Guest Post by Daniel Slone
There are distinct varieties of infantry in the U.S. Army—mechanized, airborne, light—and while these days I am a light or “leg” infantryman, for several years early in my career I served in a mechanized infantry line company. I have many fond memories of my time as a Bradley gunner and commander, but it was my service as a Bradley gunner that laid the foundation for those years.
What was your job title?
I was the Bradley Infantry Fighting Vehicle (BIFV) gunner for the company executive officer (XO) in a mechanized infantry line company.
What is the job description for that duty position?
The “official” job description that appeared on my Noncommissioned Officer Evaluation Report (NCOER) read as follows: As a member of a mechanized infantry platoon, the Bradley gunner maintains accountability of up to $2.5 million worth of equipment, BII, and communications systems on board the vehicle; trains and mentors the Bradley driver and is responsible for his equipment and well-being; operates the 25mm cannon, 7.62mm coaxial machine gun, and TOW missile system during combat patrols; navigates for the Bradley commander; monitors communications traffic between other vehicles and ground units; and takes control of vehicle movement in the absence of the Bradley commander.
Normally the Bradley gunner is an E-4 position, but the XO’s gunner is an E-5 position. Since the XO is frequently off of the track attending to other duties, the gunner is responsible for taking care of the vehicle and its driver, ensuring that all preventive maintenance checks and services are done and that resupply requirements are fulfilled, and basically having the track ready to roll the moment the XO climbs into the turret.
What did you learn in the job?
Normally Soldiers serve as a Bradley driver before becoming a gunner, and the formal training we received at Ft. Benning covered only the driver’s role. I was promoted to sergeant and the gunner position from a dismounted infantryman position, so I had a crash course in both hull maintenance (the driver’s responsibility), which includes the engine, transmission, and tracks, and turret maintenance (the gunner’s responsibility), which includes the turret drive, weapons systems, and radios. Consequently, I learned a great deal about the Bradley overall, about gunnery skills, and also about managing Soldiers since I had a driver to take care of in addition to the vehicle.
What did you like and dislike about the job?
I particularly enjoyed Bradley gunnery and gunnery under combat (or at least simulated combat) conditions; I served a rotation at the National Training Center (NTC) in this role as well as a train-up for that rotation the prior year at Ft. Hood. There is also a lot to enjoy about taking ownership of “your” vehicle and keeping it clean, organized, and fully mission capable. Because the XO was usually off the track and I did not have the section leader/platoon sergeant chain of command found in the line platoons, I had a lot of independence in how I did my job.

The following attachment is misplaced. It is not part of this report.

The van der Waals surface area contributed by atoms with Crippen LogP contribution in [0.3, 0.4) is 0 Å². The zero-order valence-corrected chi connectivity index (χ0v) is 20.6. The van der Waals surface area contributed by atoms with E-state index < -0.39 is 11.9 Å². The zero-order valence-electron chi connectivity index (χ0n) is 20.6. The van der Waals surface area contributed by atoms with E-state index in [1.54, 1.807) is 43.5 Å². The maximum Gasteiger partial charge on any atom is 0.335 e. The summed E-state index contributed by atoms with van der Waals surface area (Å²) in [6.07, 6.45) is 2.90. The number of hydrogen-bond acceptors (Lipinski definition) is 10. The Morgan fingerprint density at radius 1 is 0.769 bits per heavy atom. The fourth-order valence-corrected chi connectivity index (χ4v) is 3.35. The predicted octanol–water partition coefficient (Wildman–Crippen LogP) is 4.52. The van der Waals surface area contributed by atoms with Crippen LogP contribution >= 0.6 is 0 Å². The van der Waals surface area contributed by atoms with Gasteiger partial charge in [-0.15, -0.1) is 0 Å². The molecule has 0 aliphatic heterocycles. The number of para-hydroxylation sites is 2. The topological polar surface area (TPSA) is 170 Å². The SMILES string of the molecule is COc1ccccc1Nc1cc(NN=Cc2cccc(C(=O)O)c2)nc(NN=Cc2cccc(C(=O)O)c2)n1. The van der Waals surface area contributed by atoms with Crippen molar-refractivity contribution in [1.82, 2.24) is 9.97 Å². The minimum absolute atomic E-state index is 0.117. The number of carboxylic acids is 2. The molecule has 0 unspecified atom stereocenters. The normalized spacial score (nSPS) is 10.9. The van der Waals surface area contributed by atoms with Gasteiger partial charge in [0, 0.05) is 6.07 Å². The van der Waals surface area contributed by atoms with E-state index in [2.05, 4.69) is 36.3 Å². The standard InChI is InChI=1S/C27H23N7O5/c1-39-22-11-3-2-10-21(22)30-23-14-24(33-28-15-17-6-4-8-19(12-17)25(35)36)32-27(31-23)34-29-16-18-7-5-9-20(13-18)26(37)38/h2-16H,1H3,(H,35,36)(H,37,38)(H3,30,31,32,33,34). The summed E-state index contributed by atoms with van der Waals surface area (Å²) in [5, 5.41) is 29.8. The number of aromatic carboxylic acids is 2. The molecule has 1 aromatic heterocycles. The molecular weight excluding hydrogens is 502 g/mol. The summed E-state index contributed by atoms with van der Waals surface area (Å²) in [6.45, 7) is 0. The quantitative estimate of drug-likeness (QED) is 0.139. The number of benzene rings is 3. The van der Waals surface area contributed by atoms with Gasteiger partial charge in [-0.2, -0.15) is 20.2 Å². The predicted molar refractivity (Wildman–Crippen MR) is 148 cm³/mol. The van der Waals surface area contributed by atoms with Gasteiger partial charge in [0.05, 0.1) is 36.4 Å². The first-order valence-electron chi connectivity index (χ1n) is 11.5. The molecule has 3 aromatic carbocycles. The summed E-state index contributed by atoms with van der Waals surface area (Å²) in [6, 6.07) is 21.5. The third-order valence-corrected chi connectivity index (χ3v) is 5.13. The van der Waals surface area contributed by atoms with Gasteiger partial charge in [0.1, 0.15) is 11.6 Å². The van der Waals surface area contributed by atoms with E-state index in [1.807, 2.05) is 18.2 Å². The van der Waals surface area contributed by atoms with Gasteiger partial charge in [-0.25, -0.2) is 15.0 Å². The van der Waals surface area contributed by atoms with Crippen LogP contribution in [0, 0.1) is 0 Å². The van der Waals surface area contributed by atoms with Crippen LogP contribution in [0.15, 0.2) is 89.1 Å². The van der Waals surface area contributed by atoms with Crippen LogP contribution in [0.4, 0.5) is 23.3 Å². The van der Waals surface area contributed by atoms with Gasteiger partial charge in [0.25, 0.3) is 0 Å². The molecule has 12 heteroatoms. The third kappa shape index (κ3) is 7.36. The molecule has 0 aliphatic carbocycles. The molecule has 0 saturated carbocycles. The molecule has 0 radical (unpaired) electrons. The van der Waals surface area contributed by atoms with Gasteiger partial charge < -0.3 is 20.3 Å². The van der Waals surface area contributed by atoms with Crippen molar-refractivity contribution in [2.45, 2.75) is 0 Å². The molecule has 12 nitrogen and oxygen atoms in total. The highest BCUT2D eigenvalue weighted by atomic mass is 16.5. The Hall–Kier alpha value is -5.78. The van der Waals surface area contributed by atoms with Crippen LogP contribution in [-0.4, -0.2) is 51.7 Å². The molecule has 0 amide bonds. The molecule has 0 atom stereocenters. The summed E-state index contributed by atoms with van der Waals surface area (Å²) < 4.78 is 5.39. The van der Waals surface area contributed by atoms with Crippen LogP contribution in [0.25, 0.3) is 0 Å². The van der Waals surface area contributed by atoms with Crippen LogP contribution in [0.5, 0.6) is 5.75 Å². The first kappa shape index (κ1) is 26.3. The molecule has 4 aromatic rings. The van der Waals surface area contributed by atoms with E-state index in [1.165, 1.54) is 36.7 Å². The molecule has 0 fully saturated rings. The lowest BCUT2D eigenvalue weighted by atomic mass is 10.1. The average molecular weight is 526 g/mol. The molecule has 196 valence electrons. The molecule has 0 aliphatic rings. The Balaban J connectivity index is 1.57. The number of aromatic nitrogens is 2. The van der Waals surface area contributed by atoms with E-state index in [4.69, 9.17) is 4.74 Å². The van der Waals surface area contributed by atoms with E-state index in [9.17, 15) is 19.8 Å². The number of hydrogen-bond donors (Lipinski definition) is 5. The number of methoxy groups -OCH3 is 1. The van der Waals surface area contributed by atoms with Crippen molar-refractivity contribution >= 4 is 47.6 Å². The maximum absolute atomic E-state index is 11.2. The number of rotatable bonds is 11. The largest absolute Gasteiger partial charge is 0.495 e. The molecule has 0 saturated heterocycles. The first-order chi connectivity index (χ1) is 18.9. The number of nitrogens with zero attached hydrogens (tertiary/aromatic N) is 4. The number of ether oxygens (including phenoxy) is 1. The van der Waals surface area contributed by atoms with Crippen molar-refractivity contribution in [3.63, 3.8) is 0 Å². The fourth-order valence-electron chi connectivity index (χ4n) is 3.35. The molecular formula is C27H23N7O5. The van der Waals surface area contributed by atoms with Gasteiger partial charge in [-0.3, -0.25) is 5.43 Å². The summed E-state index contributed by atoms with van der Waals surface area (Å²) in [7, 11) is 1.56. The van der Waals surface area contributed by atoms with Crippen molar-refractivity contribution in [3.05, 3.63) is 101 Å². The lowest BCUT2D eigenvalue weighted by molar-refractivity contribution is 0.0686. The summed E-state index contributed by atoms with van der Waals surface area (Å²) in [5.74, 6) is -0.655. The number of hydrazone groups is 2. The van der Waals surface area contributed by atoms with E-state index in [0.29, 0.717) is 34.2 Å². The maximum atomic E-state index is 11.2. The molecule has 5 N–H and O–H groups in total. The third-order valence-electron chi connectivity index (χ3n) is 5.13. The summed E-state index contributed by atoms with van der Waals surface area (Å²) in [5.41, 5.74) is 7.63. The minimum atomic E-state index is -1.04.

The negatives were fairly minor. Maintenance is not always enjoyable, especially not in the Mojave Desert in July, and certainly not if you have to replace or repair track on the vehicle. Also, as the XO’s gunner I was often assigned important but not necessarily thrilling tasks like making copies of operations overlays for maps or building sand tables, including a memorable one at NTC that was so large-scale the briefing participants could physically walk through the plan instead of using model vehicles.
What were some of your key achievements in the job?
For the most part I focused on fulfilling my responsibilities thoroughly and having the Bradley ready to roll when the XO needed it. During our Ft. Hood training I was monitoring the radio (another of those routine responsibilities) and heard the battalion scout platoon leader calling the battalion TOC to relay a spot report. Battalion could not hear him, but they could hear me, and so could the PL, so I relayed traffic and enabled the scouts to get timely reporting to battalion. That helped earn me an award for the rotation. I was also selected to receive a challenge coin from the brigade commander during the NTC rotation the following year. For me personally, the most important achievement was gaining the knowledge and experience to become a successful Bradley commander a few years later.
What are some tips you have for other people in this job?
First, your driver is the sole Soldier for whom you are responsible (an E-5 team leader in an infantry line squad typically has three), and he should be your top priority. Normally the whole three-man crew takes care of the Bradley, with the assistance of the dismounted infantrymen assigned to it for the heavy work like changing track, but there are no dismounts in the XO’s track, and the XO has plenty of responsibilities, so the two of you have to work as a close-knit team to keep the vehicle in top condition. Second, become a subject matter expert on both hull and turret maintenance for the Bradley. There is a thick technical manual for each, and they should be routine reading material in your spare time. Third, learn everything you can from other Bradley gunners in the company about gunnery. Normally you learn from your Bradley commander, but again, working for the XO rather than an E-6 who was once a gunner means you have to find different resources.
Daniel Slone is a member of the 256th Infantry Brigade Combat Team of the Louisiana Army National Guard with 18 years of service. He has been a first sergeant since 2011, first for the dismounted reconnaissance troop of the brigade’s cavalry squadron and now for the heavy weapons company of one of the infantry line battalions. He served previously as a dismounted infantryman, Bradley gunner, Bradley commander, and light infantry platoon sergeant, deploying to Iraq as a Bradley commander in 2004-05 and again in 2010 as a platoon sergeant.